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Meet your 2016 Advisory Board: Craig Hughes

Written by
AIGA Nebraska
May 9, 2016

Meet Your Advisory Board

Craig Hughes

Director of Membership: 2010-2012
President: 2012-2014
National Nominating Committee: 2014-2016

Why did you join AIGA?

I joined AIGA in 2008 after our chapter hosted Bruce Mau and Bennett Peji, two designers who inspired me to consider the impact of culture and environment on finding appropriate design solutions. I met a handful of like-minded designers at AIGA events who were more than happy to introduce me to others in the creative community, so I became a member to support the organization and to ensure that other emerging designers received the same opportunities I did.

What inspires you?

In no particular order (except the first): My wife, Bob’s Burgers, multiple linear regression, Fritz Kahn, beer, Wilco’s Yankee Hotel Foxtrot, dinner with friends, anything Eric Nyffeler makes, ethnography, design anthropology, Star Trek, Larry David, the Badlands of South Dakota, Noli’s Pizzeria, Charles Sanders Peirce, Kitaro’s Silk Road, the !Kung San people of the Kalahari, red wine and a telescope, cognitive dissonance, discourse analysis, Ken Friedman.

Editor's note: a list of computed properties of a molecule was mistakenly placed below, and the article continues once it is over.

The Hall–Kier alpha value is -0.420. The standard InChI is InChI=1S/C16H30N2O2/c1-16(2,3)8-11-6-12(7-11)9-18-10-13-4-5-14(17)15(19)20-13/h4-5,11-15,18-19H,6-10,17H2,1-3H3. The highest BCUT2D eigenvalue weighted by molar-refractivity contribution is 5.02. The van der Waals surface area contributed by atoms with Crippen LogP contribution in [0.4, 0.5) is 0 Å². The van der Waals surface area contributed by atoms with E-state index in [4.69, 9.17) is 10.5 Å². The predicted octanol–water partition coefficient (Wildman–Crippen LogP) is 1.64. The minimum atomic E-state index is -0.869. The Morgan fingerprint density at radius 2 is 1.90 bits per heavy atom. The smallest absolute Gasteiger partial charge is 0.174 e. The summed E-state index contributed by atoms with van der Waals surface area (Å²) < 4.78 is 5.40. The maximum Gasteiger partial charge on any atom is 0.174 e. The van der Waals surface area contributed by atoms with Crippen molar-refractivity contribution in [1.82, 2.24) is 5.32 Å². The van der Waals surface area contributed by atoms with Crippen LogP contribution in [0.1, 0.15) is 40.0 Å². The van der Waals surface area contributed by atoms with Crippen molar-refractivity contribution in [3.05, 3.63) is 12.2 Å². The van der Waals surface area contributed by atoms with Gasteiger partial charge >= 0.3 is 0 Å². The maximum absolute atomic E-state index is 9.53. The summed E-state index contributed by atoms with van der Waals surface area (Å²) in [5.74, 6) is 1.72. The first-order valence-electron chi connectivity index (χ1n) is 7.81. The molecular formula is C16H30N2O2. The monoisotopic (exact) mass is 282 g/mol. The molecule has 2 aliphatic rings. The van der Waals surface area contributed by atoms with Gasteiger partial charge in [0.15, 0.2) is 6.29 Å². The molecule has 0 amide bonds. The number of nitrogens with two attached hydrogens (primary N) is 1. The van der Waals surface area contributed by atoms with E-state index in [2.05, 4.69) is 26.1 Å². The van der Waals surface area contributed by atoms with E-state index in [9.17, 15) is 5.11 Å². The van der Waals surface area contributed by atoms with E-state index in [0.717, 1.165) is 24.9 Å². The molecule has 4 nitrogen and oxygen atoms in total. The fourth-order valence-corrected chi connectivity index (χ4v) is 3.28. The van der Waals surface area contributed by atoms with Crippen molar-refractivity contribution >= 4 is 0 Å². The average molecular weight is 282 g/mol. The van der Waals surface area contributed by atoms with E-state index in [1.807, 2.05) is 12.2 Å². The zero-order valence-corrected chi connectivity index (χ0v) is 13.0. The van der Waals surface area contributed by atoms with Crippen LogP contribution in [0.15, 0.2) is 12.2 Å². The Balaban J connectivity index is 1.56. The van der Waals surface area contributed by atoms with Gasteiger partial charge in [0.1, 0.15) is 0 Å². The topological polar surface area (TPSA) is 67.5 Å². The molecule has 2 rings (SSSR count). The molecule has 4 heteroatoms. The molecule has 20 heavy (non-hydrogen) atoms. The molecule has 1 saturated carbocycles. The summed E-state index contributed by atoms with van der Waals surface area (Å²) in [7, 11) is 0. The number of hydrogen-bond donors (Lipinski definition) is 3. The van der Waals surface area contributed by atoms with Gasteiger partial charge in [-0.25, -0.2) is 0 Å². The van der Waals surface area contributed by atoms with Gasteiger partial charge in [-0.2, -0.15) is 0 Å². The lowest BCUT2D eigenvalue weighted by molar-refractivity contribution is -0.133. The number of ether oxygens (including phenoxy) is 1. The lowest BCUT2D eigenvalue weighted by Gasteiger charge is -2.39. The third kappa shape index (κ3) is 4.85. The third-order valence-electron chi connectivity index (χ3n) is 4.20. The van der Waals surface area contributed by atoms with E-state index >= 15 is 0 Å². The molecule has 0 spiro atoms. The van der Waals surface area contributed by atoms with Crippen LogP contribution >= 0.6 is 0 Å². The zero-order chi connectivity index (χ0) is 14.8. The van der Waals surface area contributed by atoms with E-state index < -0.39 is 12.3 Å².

How do you AIGA?


What do you like to do in your free time?

Basically all the things above.

What advice do you have for emerging creatives?

The design disciplines have been shifting dramatically in the last few decades. Keep your eyes on the horizon. Graphic trends fade quickly, but the ability to evaluate complex systems and solve sticky problems is timeless.

As an applied anthropologist, do you ever get asked about digging up dinosaur bones?

It never ends. Usually it’s a joke; sometimes it’s not. Quite a few graphic design friends have asked me if I still identify as a designer, which is a fair question because my work nowadays doesn’t always look like graphic or communications design. A lot of what I do focuses on building a rich understanding of human experiences (the bread and butter of cultural anthropology) in order to design better products, services, and experiences for end users. There’s a lot of geeky anthropology and social science stuff in-between, but to me it’s what Design is all about: improving the human experience.

Choose a color.

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